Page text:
By Marta Iwanek, Justin Tang, and Patrick Callbeck
“Come on,” says ice sailor Red McGillivray as he brings in the sheets on his red ice boat. The pulleys make a clicking sound as he threads the red rope. His boat named Red Baron bumps to an almost stop in the middle of the frozen Bay of Quinte.
“Catch it,” he says in an almost whisper. Gusts of wind pick up snow in the distance on the lake that’s now under six inches of ice. “Catch it,” he says.
The Red Baron begins to accelerate steadily.
“There we go,” says McGillivray. He knows the drill. After all, he’s been ice sailing for over 75 years.
Flecks of snow start bouncing off the boat. The wind drives us back as the boat is carried forward. Trees and houses on the lake’s edge begin blurring. The horizon begins to curve until what’s mainly left to see as the boat sails by at 60 miles an hour is the bright, blue, open sky.
But the speed is relaxed for the 85-year-old who has twice hit Mach 2 while in the Air Force.
“When you’re cruising along at 70 miles an hour and you get hit with a gust of wind, the boat accelerates like a rocket. There’s nothing like it.”
The feeling isn’t far from the kick of a jet’s afterburners, McGillivray says.
And it doesn’t get old: McGillivray was only seven when his grandfather brought him on the ice for the first time. Sydney Harbour in Cape Breton seemed much bigger then, he says.
“It scared the hell out of me,” he recalls, but he was hooked.
Work as an Air Force engineer took McGillivray around the world, often to places where sailing wasn’t an option. There was the glacier in Alaska and the time in Snag, Yukon, where the temperatures reached 84.6 degrees below zero Fahrenheit. Too rough and too cold, McGillivray says.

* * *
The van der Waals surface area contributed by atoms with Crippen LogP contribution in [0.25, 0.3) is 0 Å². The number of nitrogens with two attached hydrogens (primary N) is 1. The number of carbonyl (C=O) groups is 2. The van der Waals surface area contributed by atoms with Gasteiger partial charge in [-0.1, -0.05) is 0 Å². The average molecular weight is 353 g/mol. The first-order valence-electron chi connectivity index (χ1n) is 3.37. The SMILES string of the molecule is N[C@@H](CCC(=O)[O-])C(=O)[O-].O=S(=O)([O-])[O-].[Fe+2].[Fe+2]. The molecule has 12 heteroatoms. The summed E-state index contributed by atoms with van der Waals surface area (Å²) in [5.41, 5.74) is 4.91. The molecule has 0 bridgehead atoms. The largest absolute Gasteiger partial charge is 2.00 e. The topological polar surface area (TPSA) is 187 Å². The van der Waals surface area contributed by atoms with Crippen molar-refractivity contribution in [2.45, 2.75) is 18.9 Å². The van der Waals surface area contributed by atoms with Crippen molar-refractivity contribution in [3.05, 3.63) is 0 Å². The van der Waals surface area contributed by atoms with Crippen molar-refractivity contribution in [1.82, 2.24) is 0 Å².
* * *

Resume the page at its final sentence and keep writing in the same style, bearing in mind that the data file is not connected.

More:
McGillivray and his wife Sheila have lived in Carrying Place near Trenton since 1976. The ice is good there, and on a good day, a sail to the Bay Bridge that spans Belleville and Prince Edward County can take a blistering seven minutes. McGillivray points towards the east. The bridge is a mere speck from the launch point.
The bay is a way of life for the couple of 58 years. In the summer, the pair’s 29-foot sailboat becomes home. Their bungalow becomes their summer cottage: it has air conditioning.
It’s solidified friendships too.
“He started me off,” says Jim Stanley, a friend of 28 years and ice boating partner for five. “He won’t go without me.”
The two men ice boat in the winter, sail on the water during the summer and work on projects together in between seasons.
It’s brought them close — too close for comfort a few times.
“We’ve had some fun,” Stanley says with a laugh, thinking about the collision he had with McGillivray last year. “Things happen and they happen with such a fast pace. You’ve got to be on top of your game every time you go ice boating. A puff of wind or a shift of wind and you never know what’s going to happen.”
The thrill is one that McGillivray wishes more young people would share.
Like his grandfather did nearly 75 years ago, McGillivray is taking his own grandson, now 12, out on the ice.
“I asked him, is this fast enough?” McGillivray recalls of their first outing.
The grin on the boy’s face told McGillivray all he needed to know.
“He said, ‘No, no, go faster!’ We just sheeted in and we put it to the bottom. And we roared.”
McGillivray is convinced others will be hooked if they just get a chance to try.
But there’s one rule, he says: “Your first ride can be in my boat but your next ride is in your own.”